Tidepool Pipefish, Micrognathus micronotopterus (Fowler 1938)


Other Names: White-saddled Pipefish
Summary:

The small Tidepool Pipefish is often found in coral reef tidepool habitats on the north coast of Australia.


Cite this page as:
Dianne J. Bray & Vanessa Thompson, Micrognathus micronotopterus in Fishes of Australia, accessed 30 Nov 2022, https://fishesofaustralia.net.au/Home/species/3115

Tidepool Pipefish, Micrognathus micronotopterus (Fowler 1938)

More Info


Distribution

Tropical East-Indo-west Pacific, known from Singapore, Indonesia, northern Australia and the Philippines; recorded in Australian waters from Exmouth Gulf, WA, to the Gulf of Carpentaria near Yirrkala, Northern Territory. Usually inhabits shallow inshore reefs and tidepools, amongst sparse seagrasses and algae-rubble, in depths from 1-5m, although individuals have been collected from depths to 10m.

Features

Meristics: D 17–19; P 10–13; trunk rings 15; tail rings 28–31; subdorsal rings 1.5–0.25 + 2.25–3.75 = 3.25–4.5.

Head and body: Body slender and elongate; head length 7.2–8.9 in SL; snout length 2.3–3.0 in head length; superior trunk and tail ridges discontinuous; inferior trunk ridge ends on anal ring; lateral trunk ridge continuous with inferior tail ridge; median dorsal snout ridge low, entire, somewhat concave in lateral profile; longitudinal opercular ridge complete in young, incomplete to obsolete in subadults-adults; head and body rings without spines, denticules or serrations; scutella not keeled.

Fins: Dorsal fin origin between anterior margin of second last trunk ring and posterior margin of 1st tail ring, the fin base not clearly elevated in subadults-adults.

Size

Maximum length 70 mm.

Colour

Tan to dark brown, usually mottled and with indications of 10–12 narrow pale bars crossing dorsum of body. Sometimes with dark bars crossing lower part of side and ventral surface of trunk.

Feeding

Likely to feed on tiny crustaceans.

Biology

Reproduction: Ovoviviparous (gives birth to live young) with eggs brooded by males in brood pouch under tail; pouch plates and folds present with everted pouch closure; males likely to be brooding at 32 mm TL.

Eggs: Deposited in one layer of 2–4 transverse rows. The brood pouch of one male coantined 92 eggs.

Larvae: Body rings present at an early stage, anal fin reduced.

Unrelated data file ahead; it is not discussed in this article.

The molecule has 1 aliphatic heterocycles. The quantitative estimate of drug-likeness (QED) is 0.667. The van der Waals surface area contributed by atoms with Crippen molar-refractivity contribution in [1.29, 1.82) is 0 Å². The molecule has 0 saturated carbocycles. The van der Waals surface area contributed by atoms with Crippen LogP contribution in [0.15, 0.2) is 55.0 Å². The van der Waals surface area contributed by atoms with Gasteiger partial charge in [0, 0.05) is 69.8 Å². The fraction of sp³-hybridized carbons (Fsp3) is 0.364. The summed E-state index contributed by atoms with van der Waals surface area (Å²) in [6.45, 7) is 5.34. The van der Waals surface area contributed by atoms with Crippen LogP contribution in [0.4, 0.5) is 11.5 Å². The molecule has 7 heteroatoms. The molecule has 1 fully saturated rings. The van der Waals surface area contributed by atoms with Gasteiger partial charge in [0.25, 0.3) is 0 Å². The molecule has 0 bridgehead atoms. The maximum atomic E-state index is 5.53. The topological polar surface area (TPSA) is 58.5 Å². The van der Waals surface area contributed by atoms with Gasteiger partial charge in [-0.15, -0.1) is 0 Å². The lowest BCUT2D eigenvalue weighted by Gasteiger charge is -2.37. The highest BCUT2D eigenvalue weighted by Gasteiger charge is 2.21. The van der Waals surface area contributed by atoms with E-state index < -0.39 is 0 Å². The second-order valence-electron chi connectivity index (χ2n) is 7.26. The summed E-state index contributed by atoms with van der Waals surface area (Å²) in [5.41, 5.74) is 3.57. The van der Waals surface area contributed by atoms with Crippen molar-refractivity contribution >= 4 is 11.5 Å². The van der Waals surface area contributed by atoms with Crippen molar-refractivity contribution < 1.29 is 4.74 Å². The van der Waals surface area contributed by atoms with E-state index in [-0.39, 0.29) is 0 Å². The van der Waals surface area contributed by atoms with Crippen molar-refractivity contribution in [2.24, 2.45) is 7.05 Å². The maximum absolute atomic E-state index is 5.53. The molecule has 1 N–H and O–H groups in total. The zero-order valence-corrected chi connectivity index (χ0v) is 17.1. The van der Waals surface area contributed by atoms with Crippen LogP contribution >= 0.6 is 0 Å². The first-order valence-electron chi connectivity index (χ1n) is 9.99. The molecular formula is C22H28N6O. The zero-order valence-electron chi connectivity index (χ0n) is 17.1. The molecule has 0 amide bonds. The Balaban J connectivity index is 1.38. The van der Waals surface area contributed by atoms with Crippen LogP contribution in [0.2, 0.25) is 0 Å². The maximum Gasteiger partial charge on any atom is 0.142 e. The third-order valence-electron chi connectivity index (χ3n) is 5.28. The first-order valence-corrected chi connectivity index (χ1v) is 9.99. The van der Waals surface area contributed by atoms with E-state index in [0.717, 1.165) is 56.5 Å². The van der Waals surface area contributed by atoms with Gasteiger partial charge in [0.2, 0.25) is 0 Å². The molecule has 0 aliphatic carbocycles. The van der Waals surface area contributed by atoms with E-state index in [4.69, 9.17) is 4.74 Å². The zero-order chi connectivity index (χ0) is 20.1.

Fisheries

Of no interest to fisheries or aquaculture.

Conservation

CITES: not listed.

IUCN Red List Status: not evaluated.

Australian Commonwealth legislation: Marine listed under the Environment Protection and Biodiversity Conservation Act 1999 (EPBC Act).

Similar Species

Micrognathus micronotopterus differs from other species in the genus in usually having 15 trunk rings, a relatively long snout and mainly straight tail ridges. The dermal flaps on the head are usually long and simple compared with the shorter frilled or branched dermal flaps of adults of other Micrognathus species.

Etymology

Micrognathus is from the Greek micro (small) and gnathos (jaw), in reference to the short snout of this species. The specific name micronotopterus is from Greek, meaning small fin on the back.

Species Citation

Syngnathus micronotopterus Fowler 1938, Proc. U.S. Natl. Mus. 85(3032): 42, fig. 14, Canimo Island near Daet Point, Luzon, Philippine Islands.

Author

Dianne J. Bray & Vanessa Thompson

Tidepool Pipefish, Micrognathus micronotopterus (Fowler 1938)

References


Allen, GR. 1997. Marine Fishes of Tropical Australia and South-east Asia. Western Australian Museum, Perth. 292 pp.

Allen, G.R. & R. Swainston. 1988. The marine fishes of north-western Australia. A field guide for anglers and divers. Western Australian Museum, Perth. 201 pp.

Dawson, C.E. 1982. Review of the genus Micrognathus Duncker (Pisces: Syngnathidae) with description of M. natans, n. sp. Proc. Biol. Soc. Wash. 94(3): 657–687.

Dawson, C.E. 1985. Indo-Pacific Pipefishes (Red Sea to the Americas). Gulf Coast Research Laboratory, Ocean Springs, Mississippi. 230 pp.

Fowler, H.W. 1938. Descriptions of new fishes obtained by the United States Bureau of Fisheries Steamer Albatross, chiefly in Philippine seas and adjacent waters. Proc. U.S. Natl. Mus. 85(3032): 31–135.

Fricke, R. 2004. Review of the pipefishes and seahorses (Teleostei: Syngnathidae) of New Caledonia, with descriptions of five new species. Stuttgarter Beiträge zur Naturkunde. Serie A (Biologie). 66S: 1–66.

Kuiter, R.H. 2009. Seahorses and their relatives. Aquatic Photographics, Seaford, Australia. Pp. 1–333.

Larson, H.K. & R.S. Williams. 1997. Darwin Harbour fishes: a survey and annotated checklist. In Hanley, J.R., Caswell, G., Megirian, D. & Larson, H.K. (eds.), Proceedings of the Sixth International Marine Biological Workshop. The Marine Flora and Fauna of Darwin Harbour, Northern Territory, Australia. Mus. Art. Galler. N. Terr. and Aust. Sci. Assoc. 1997: 339–380.

Paulus, T. 1999. Family Syngnathidae. pp 2264-2276, In Carpenter K.E. & V.H. Niem (eds.) The Living Marine Resources of the Western Central Pacific. FAO Species Identification Guide For Fisheries Purposes. FAO Vol. 4. pp 2069-2790.

Paxton, J.R., J.E. Gates, D.F. Hoese & D.J. Bray. 2006. Syngnathidae (Pp. 810–846). In  Hoese, D.F,. Bray, D.J., Paxton, J.R., Allen, G.R, Beesley, P.L. & Wells, A. (Eds) Zoological Catalogue of Australia. Volume 35. Fishes. ABRS & CSIRO Publishing, Australia., 3 vols.

Pogonoski, J.J., D.A. Pollard & J.R. Paxton. 2002. Conservation Overview and Action Plan for Australian Threatened and Potentially Threatened Marine and Estuarine Fishes, Environment Australia, Canberra. 375 pp.

Quick Facts


CAAB Code:37282088

Species Maps

CAAB distribution map